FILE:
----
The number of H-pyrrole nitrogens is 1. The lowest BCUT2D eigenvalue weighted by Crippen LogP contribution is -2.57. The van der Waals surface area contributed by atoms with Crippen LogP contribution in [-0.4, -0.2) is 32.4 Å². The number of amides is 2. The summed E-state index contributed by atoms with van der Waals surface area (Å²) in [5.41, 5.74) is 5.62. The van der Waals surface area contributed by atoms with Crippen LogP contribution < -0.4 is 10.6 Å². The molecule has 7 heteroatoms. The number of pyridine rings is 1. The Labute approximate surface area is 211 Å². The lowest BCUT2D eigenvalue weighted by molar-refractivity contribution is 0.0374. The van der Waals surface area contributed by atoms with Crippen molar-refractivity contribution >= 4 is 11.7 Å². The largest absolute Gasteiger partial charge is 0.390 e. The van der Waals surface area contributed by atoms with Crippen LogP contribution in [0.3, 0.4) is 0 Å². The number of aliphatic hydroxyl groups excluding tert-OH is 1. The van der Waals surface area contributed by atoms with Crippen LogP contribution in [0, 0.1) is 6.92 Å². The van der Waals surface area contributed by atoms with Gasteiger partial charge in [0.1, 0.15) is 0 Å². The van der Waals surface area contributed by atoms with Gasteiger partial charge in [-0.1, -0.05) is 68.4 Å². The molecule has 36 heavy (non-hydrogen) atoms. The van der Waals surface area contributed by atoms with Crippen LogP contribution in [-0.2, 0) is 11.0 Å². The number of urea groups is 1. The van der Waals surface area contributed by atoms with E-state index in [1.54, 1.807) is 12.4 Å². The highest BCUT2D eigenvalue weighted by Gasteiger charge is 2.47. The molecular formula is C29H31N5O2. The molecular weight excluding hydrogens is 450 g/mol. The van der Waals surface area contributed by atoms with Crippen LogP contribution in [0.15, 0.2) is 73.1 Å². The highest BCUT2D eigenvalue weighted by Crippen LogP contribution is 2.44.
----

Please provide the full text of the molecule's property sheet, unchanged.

The number of H-pyrrole nitrogens is 1. The lowest BCUT2D eigenvalue weighted by Crippen LogP contribution is -2.57. The van der Waals surface area contributed by atoms with Crippen LogP contribution in [-0.4, -0.2) is 32.4 Å². The number of amides is 2. The summed E-state index contributed by atoms with van der Waals surface area (Å²) in [5.41, 5.74) is 5.62. The van der Waals surface area contributed by atoms with Crippen LogP contribution < -0.4 is 10.6 Å². The molecule has 7 heteroatoms. The number of pyridine rings is 1. The Labute approximate surface area is 211 Å². The lowest BCUT2D eigenvalue weighted by molar-refractivity contribution is 0.0374. The van der Waals surface area contributed by atoms with Crippen molar-refractivity contribution >= 4 is 11.7 Å². The largest absolute Gasteiger partial charge is 0.390 e. The van der Waals surface area contributed by atoms with Crippen LogP contribution in [0.3, 0.4) is 0 Å². The number of aliphatic hydroxyl groups excluding tert-OH is 1. The van der Waals surface area contributed by atoms with Crippen LogP contribution in [0, 0.1) is 6.92 Å². The van der Waals surface area contributed by atoms with Gasteiger partial charge in [0.1, 0.15) is 0 Å². The van der Waals surface area contributed by atoms with Gasteiger partial charge in [-0.1, -0.05) is 68.4 Å². The molecule has 36 heavy (non-hydrogen) atoms. The van der Waals surface area contributed by atoms with Crippen LogP contribution in [-0.2, 0) is 11.0 Å². The number of urea groups is 1. The van der Waals surface area contributed by atoms with E-state index in [1.54, 1.807) is 12.4 Å². The highest BCUT2D eigenvalue weighted by Gasteiger charge is 2.47. The molecular formula is C29H31N5O2. The molecular weight excluding hydrogens is 450 g/mol. The van der Waals surface area contributed by atoms with Crippen LogP contribution in [0.15, 0.2) is 73.1 Å². The highest BCUT2D eigenvalue weighted by Crippen LogP contribution is 2.44.